Who talks about art today?-Daniel García Andujar
When we considered organising a debate on the teaching of art, on the one hand we wanted to include the “educational memory” built up at Arteleku which, like a “rolling stone”, seemed to us to be “alive” and, on the other, we wished to open up a discussion on the current teaching of art (music, architecture, and so on), based on the comments and accounts of people with experience in official and non-official education who have worked together with Arteleku and/or Zehar.
By taking an analysis of the various educational practices and experiences that we have been familiar with as a starting point and, as we are aware of how important education is becoming in modern societies, we decided to issue a call for contributions and raise a series of questions that would help us to discover and disseminate the ideas that the agents involved in teaching art are working on:
1. To what extent have the socio-economic, political and technological changes of the last few decades influenced the visual arts?
2. It seems to be accepted that the audio-visualisation of society has led to a shift in the teaching of the visual arts and that cultural studies has been the educational proposal on which the most far-reaching consensus has been reached over the last few years. But how can we relate theoretical learning with the context that we live in, and with what some have called “situated practice”?
3. How do you organise the production of knowledge and shared experience as far as your own educational practice is concerned?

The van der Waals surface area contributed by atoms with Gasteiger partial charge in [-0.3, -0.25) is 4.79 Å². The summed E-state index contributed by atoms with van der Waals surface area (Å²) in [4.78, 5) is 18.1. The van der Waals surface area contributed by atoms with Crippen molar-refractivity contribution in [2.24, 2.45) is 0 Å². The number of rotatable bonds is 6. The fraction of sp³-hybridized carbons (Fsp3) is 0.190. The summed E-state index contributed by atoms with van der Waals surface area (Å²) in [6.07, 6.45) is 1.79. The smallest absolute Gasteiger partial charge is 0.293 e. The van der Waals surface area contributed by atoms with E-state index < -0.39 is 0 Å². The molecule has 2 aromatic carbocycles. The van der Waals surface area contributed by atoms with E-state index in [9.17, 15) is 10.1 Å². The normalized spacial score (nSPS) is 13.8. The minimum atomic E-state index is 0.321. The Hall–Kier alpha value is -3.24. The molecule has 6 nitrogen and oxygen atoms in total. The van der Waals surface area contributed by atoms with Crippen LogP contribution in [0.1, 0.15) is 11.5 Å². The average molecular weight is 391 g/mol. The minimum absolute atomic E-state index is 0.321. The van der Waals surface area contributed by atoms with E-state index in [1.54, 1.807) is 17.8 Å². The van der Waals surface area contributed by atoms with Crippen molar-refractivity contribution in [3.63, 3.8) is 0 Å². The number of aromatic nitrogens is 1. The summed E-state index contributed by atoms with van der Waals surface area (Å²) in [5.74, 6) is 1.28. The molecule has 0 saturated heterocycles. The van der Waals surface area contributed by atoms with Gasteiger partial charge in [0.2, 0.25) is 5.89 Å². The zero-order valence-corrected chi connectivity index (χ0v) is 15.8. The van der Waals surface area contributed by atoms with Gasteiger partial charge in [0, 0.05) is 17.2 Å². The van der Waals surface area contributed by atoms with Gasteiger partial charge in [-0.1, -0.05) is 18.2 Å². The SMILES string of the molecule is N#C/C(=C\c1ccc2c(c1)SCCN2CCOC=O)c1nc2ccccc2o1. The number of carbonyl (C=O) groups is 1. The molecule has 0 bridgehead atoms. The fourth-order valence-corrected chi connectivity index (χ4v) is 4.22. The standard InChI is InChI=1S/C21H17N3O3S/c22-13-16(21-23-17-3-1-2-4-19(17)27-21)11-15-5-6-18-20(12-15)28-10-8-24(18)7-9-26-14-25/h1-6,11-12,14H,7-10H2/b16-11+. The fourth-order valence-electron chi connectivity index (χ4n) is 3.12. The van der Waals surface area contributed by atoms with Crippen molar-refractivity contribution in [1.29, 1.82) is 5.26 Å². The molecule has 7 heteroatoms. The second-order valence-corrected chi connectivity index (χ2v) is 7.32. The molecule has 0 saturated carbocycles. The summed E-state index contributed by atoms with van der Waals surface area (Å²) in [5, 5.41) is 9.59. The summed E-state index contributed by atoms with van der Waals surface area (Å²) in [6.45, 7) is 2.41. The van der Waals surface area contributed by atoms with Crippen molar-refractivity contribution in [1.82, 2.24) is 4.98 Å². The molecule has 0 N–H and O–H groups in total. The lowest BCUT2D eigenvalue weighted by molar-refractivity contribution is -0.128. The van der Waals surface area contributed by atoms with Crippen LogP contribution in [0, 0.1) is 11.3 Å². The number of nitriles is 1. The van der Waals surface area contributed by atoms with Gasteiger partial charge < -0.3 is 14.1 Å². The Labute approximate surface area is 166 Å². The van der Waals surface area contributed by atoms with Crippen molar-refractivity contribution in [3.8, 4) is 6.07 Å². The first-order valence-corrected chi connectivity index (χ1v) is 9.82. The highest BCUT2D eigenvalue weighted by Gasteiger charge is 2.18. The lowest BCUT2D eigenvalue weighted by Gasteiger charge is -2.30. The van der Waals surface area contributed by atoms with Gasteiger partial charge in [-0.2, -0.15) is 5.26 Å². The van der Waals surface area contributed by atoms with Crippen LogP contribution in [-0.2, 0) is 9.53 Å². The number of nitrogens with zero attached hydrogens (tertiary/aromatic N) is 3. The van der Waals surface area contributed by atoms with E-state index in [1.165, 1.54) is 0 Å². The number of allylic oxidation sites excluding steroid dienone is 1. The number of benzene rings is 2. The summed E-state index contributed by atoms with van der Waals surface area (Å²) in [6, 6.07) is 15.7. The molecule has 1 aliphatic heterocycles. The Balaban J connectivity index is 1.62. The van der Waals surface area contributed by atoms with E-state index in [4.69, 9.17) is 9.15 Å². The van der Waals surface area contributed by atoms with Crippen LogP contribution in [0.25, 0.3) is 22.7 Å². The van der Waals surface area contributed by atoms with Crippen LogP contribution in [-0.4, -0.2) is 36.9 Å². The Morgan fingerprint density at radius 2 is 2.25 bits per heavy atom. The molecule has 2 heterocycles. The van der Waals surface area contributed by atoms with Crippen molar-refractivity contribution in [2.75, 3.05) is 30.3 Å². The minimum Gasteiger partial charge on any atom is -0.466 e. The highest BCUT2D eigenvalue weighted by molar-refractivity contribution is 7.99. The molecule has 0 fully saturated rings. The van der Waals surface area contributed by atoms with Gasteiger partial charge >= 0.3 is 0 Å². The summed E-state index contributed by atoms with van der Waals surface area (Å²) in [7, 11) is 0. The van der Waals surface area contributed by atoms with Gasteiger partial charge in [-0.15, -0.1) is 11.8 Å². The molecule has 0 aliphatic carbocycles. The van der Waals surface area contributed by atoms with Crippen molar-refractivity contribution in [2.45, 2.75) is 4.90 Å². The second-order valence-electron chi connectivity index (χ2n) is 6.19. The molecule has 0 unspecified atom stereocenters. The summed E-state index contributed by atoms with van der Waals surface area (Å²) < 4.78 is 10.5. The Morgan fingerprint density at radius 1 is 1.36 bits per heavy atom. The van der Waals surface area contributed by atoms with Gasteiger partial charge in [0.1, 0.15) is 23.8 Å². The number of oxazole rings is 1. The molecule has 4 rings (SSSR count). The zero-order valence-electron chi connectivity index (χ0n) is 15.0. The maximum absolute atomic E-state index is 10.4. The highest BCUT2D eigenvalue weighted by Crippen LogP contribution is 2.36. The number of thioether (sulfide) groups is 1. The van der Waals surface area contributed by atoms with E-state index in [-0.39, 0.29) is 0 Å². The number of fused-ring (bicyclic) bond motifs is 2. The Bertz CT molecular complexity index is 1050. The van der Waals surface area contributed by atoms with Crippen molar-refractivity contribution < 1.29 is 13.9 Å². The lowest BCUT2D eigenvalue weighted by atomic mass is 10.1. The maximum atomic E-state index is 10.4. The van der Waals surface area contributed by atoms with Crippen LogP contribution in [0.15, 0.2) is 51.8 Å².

1. Information and communication technology, and the consequences of globalisation have unquestionably had a transforming influence, dismantling old ways of thinking and operating. There can be no doubt that this represents a reformulation of the processes of production, transmission and appropriation of symbolic goods, which forces us to re-examine the models of construction of subjectivity and social organisation. We can see a clear break in the linear guidelines of experimentation of time and space, as well as concepts such as authorship or intellectual and industrial property. We are witnessing a re-examination of individual and collective identities, based on the new multicultural context and the context of diversity, resulting in a crisis in the classical systems of representation and the model of cultural reproduction associated with the nation-state. In effect, the development of “new technologies” has given us the capacity to formulate things in a different way, offering new media for the production processes and systems of different cultural goods and services, and the ways in which information is distributed and transmitted. We have seen a change in certain processes of collective working and learning, with the emergence of a kind of meritocratic hierarchy based on individual effort working for the collective good and person-to-person relations which are helping create one of the greatest collective areas for exchange, innovation and creation ever seen in the history of humankind, outside the sphere of the public institutions. We are seeing processes of structural change and fundamental transformation that are irremediably moulding social action, human experience and—inevitably— influencing the individual and collective working process of artists, as has happened in practically all fields of our society. Here, education is no exception.